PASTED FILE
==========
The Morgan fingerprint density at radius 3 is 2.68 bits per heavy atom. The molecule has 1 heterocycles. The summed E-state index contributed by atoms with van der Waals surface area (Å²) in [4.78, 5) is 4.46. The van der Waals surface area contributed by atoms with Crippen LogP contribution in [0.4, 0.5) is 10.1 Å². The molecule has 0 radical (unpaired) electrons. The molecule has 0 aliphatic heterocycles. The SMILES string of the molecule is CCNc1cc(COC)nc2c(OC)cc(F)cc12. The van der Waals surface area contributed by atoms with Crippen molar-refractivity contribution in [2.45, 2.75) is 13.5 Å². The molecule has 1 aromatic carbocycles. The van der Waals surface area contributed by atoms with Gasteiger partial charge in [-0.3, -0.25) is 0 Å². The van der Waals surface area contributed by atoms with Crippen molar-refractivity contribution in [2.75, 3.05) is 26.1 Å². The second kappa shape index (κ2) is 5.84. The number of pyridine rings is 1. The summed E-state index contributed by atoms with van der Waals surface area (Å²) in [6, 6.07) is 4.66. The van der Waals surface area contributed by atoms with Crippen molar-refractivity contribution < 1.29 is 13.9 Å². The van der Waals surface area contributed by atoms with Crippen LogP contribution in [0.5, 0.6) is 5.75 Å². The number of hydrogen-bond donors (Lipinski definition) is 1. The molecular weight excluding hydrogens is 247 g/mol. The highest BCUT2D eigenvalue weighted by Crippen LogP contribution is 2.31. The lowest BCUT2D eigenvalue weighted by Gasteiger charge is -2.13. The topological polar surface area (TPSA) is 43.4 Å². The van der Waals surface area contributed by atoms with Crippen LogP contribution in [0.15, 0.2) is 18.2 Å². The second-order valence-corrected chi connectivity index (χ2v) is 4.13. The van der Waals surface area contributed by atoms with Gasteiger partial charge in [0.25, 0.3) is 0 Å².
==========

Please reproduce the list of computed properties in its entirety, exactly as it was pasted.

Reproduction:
The Morgan fingerprint density at radius 3 is 2.68 bits per heavy atom. The molecule has 1 heterocycles. The summed E-state index contributed by atoms with van der Waals surface area (Å²) in [4.78, 5) is 4.46. The van der Waals surface area contributed by atoms with Crippen LogP contribution in [0.4, 0.5) is 10.1 Å². The molecule has 0 radical (unpaired) electrons. The molecule has 0 aliphatic heterocycles. The SMILES string of the molecule is CCNc1cc(COC)nc2c(OC)cc(F)cc12. The van der Waals surface area contributed by atoms with Crippen molar-refractivity contribution in [2.45, 2.75) is 13.5 Å². The molecule has 1 aromatic carbocycles. The van der Waals surface area contributed by atoms with Gasteiger partial charge in [-0.3, -0.25) is 0 Å². The van der Waals surface area contributed by atoms with Crippen molar-refractivity contribution in [2.75, 3.05) is 26.1 Å². The second kappa shape index (κ2) is 5.84. The number of pyridine rings is 1. The summed E-state index contributed by atoms with van der Waals surface area (Å²) in [6, 6.07) is 4.66. The van der Waals surface area contributed by atoms with Crippen molar-refractivity contribution < 1.29 is 13.9 Å². The van der Waals surface area contributed by atoms with Crippen LogP contribution in [0.5, 0.6) is 5.75 Å². The number of hydrogen-bond donors (Lipinski definition) is 1. The molecular weight excluding hydrogens is 247 g/mol. The highest BCUT2D eigenvalue weighted by Crippen LogP contribution is 2.31. The lowest BCUT2D eigenvalue weighted by Gasteiger charge is -2.13. The topological polar surface area (TPSA) is 43.4 Å². The van der Waals surface area contributed by atoms with Crippen LogP contribution in [0.15, 0.2) is 18.2 Å². The second-order valence-corrected chi connectivity index (χ2v) is 4.13. The van der Waals surface area contributed by atoms with Gasteiger partial charge in [0.25, 0.3) is 0 Å².